Choosing a teacher to honor as the best of the year seems like an impossible task in the nation’s sixth-largest public school district, but the nominees have been whittled down to five.
Five extraordinary teachers were nominated by their peers, with the ultimate winners selected by a Broward County Public Schools committee. Here are their stories:
Stacey Brown is a natural. As a young girl she was the kid who wanted to grow up to be a teacher, and says her fourth graders at Pompano Beach Elementary School keep her enthused about her chosen profession.
"They are definitely my influence for getting up in the morning and my inspiration for coming to work every single day and I absolutely adore the lights in their face when they’re making progress and learning, and it’s just a joy," Brown said.
Frank Pizzo knows a thing or two about teaching financial literacy. His wife is a teacher, and after volunteering in her classroom, he caught the bug. Pizzo left the business world to teach at Miami Northwestern Senior High, and these days, it’s the kids at Deerfield Beach High School who get the benefit of his experience.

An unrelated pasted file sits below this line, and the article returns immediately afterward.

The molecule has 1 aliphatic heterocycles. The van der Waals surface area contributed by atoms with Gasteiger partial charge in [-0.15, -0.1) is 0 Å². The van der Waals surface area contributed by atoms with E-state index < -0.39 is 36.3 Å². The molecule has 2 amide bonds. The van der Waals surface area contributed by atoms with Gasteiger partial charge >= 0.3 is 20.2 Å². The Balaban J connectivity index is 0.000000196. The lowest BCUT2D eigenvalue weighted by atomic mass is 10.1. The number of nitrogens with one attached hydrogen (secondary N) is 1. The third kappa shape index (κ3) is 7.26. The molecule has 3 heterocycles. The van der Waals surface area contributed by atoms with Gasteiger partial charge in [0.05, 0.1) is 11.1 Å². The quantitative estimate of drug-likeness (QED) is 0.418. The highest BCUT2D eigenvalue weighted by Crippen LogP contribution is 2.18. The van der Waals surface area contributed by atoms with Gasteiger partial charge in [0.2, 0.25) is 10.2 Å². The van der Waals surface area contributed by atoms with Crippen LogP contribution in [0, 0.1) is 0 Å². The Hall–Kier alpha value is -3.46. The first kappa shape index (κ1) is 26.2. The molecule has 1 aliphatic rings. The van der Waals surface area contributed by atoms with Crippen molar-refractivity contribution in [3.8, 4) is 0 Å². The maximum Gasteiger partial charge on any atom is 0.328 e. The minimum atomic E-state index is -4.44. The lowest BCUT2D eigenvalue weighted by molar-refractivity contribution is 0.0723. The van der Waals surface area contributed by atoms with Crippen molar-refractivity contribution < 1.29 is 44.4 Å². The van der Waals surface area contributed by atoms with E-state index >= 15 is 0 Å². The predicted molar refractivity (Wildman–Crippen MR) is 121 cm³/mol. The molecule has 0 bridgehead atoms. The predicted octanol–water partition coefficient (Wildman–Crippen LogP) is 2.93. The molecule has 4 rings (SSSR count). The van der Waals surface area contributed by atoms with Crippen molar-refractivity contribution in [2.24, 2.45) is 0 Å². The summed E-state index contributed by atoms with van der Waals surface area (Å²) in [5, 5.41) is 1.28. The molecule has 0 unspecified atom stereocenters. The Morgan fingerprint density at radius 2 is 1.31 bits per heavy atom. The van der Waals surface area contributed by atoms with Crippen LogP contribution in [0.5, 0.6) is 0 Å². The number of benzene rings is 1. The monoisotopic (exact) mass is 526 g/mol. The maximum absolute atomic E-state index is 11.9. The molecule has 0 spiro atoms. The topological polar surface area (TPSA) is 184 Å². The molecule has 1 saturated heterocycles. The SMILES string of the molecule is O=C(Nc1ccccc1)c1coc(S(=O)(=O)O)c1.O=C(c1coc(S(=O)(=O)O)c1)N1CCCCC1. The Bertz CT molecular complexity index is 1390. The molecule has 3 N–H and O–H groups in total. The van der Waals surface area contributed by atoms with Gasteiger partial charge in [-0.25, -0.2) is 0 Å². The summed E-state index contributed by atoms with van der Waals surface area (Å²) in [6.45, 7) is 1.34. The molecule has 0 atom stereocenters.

"The kids really need your help, and just by giving them something a little extra every day on an individual basis really makes a difference in their lives and I always like to say i’m only there for an hour, but that hour really has a big impact,” Pizzo said.
When Coral Cove Elementary jumped from a "C" grade to an "A" this year, the principal gave much of the credit to Diana Escobar, the school’s literacy specialist. It’s Escobar’s job to roam from class to class, working with kids on reading skills, and tracking their individual progress with data. Escobar went from engineering to teaching, and brings that flexibility to class.
"Every day is a new day, I can never say that today I have this lesson plan drafted, I have this day planned out because every day they surprise me and I adapt my schedule to their needs,” Escobar said.
Helen Kassim teaches first graders at Sunland Park Academy. Kassim says it’s incredible to be nominated for Teacher of the Year, especially considering that she would’ve failed eighth grade if not for a teacher who took her under his wing and changed her life.
"And just seeing how one person can have such a major impact on someone else’s future,” Kassim said, “Makes me want to do the same for someone else so that’s why I teach."
Monarch High School English teacher Tammy Freeman has a similar background. She grew up in poverty and says no one believed in her except for her teachers at school.
"My past is the past of hundreds of thousands of children who are in the school system who may not have anyone but their teachers so I want to impact my students, and not just my students but all students the same way that I was impacted when I was growing up,” Freeman said.
The winning teacher will be announced Thursday night. Besides bragging rights, the big prize is a new car.